Significant developments are piling up in the ongoing dispute over doctrine and policy in the 2.8-million-member Lutheran Church-Missouri Synod (LCMS). Among them:
• A new group, Lutheran Church in Mission, has been formed by dissident “moderates” to provide a temporary transitional structure for churches that leave the Synod or are tossed out.
• The LCMS ended up with a $350,000 deficit last year, and its budget for 1975 projects a worse deficit that will require cutbacks in personnel and programs, including cooperative work with other Lutheran bodies.
• Seminex (Seminary in Exile), the 400-student protest school founded by Concordia Seminary (St. Louis) dissidents, celebrated its first anniversary last month in surprisingly good fiscal health, received accreditation from the Association of Theological Schools, and named ousted Concordia head John Tietjen—a central figure in the dispute—as president.
• Various reconciliation efforts either have not gotten off the ground of have reached an impasse, each side holding out for conditions unacceptable to the other.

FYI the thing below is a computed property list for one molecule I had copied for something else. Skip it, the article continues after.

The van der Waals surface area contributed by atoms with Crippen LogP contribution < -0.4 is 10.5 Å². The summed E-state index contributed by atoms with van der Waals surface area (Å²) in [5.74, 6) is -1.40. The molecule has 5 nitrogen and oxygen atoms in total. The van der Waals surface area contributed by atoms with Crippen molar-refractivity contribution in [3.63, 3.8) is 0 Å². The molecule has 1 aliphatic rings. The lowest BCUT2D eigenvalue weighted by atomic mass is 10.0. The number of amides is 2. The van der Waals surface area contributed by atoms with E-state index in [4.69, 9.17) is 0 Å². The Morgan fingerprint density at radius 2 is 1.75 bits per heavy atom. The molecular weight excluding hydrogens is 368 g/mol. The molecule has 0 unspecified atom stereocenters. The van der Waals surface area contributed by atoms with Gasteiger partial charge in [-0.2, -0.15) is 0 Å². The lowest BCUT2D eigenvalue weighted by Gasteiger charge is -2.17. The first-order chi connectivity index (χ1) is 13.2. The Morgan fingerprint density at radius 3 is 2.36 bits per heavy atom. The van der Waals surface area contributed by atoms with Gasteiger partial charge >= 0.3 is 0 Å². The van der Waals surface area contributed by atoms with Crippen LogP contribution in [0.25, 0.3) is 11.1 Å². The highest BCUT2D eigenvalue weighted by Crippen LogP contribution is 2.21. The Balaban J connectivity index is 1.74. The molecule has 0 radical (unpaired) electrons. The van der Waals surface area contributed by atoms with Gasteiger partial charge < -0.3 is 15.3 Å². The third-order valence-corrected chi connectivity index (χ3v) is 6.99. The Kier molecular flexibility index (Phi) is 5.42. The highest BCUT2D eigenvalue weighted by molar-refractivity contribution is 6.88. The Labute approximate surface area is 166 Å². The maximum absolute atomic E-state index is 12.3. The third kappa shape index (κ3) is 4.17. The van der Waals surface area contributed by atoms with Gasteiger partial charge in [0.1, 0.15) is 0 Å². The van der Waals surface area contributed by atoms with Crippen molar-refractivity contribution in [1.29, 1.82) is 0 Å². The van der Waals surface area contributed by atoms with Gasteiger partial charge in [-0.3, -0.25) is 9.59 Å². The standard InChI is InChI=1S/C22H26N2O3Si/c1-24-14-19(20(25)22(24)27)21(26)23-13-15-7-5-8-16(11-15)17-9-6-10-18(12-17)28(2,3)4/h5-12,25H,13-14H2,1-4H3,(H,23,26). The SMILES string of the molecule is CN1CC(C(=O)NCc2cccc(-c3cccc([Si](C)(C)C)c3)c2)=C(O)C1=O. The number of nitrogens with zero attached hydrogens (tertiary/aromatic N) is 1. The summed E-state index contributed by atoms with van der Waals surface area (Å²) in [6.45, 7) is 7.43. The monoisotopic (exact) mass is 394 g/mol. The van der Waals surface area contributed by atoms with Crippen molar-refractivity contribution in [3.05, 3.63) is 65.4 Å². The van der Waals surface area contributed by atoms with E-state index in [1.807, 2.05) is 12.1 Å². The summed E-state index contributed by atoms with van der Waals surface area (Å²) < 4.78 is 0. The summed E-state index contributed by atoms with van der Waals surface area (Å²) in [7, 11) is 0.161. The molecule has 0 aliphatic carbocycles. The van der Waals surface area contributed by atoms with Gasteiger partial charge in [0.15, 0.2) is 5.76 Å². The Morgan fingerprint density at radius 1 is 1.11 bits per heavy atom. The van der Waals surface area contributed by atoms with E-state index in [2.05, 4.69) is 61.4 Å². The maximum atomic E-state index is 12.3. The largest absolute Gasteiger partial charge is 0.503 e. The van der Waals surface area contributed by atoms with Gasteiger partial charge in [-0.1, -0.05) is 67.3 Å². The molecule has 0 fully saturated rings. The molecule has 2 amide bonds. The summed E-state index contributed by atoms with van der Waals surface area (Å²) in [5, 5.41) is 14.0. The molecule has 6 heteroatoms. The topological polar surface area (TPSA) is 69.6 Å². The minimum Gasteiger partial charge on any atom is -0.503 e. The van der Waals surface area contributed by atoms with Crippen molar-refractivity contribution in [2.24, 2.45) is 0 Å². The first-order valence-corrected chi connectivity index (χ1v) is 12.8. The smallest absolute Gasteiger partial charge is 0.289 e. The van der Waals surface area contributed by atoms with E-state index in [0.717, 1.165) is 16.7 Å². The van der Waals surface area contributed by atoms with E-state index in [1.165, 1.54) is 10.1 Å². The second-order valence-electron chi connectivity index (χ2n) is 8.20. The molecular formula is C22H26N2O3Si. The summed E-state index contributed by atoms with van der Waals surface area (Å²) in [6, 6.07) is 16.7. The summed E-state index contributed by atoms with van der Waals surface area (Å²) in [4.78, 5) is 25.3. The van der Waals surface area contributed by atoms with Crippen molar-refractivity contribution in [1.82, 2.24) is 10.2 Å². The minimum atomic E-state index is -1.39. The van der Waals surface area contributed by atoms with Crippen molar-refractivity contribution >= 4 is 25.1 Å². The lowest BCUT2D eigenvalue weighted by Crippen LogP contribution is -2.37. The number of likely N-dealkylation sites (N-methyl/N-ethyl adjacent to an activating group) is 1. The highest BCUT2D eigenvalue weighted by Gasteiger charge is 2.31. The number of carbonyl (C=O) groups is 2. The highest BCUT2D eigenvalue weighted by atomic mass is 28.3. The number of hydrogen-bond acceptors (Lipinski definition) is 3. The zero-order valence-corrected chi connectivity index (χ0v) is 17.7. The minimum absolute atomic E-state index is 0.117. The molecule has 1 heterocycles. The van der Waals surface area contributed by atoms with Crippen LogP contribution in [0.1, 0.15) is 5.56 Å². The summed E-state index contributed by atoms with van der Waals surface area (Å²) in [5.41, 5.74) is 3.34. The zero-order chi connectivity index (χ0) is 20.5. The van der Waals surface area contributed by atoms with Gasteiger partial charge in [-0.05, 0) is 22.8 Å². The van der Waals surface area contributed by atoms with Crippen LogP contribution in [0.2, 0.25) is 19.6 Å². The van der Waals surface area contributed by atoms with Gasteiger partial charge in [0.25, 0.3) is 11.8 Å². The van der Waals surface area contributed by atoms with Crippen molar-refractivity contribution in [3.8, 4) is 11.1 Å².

• Faculty-administrative relationships took a sudden turn for the worst at Concordia Teachers College in River Forest, Illinois, an important Missouri Synod school. Moreover, things are simmering at Concordia Seminary in Springfield, Illinois, long considered the Synod’s conservative bastion, and at other Synod schools.
• Ecclesiastical charges have been lodged against several LCMS district presidents, conservative laymen are organizing Doctrinal Concerns Committees to keep an eye out for erring pastors, and some congregations are being torn apart in the turmoil (at least one notable split took place recently).
The new Lutheran Church in Mission (LCIM) organization was founded ...1
Already a CT subscriber? Log in for full digital access.
Have something to add about this? See something we missed? Share your feedback here.
Subscribe to Christianity Today and get access to this article plus 63+ years of archives.
- Home delivery of CT magazine
- Complete access to articles on ChristianityToday.com
- Over 120 years of magazine archives plus full access to all of CT’s online archives
- Learn more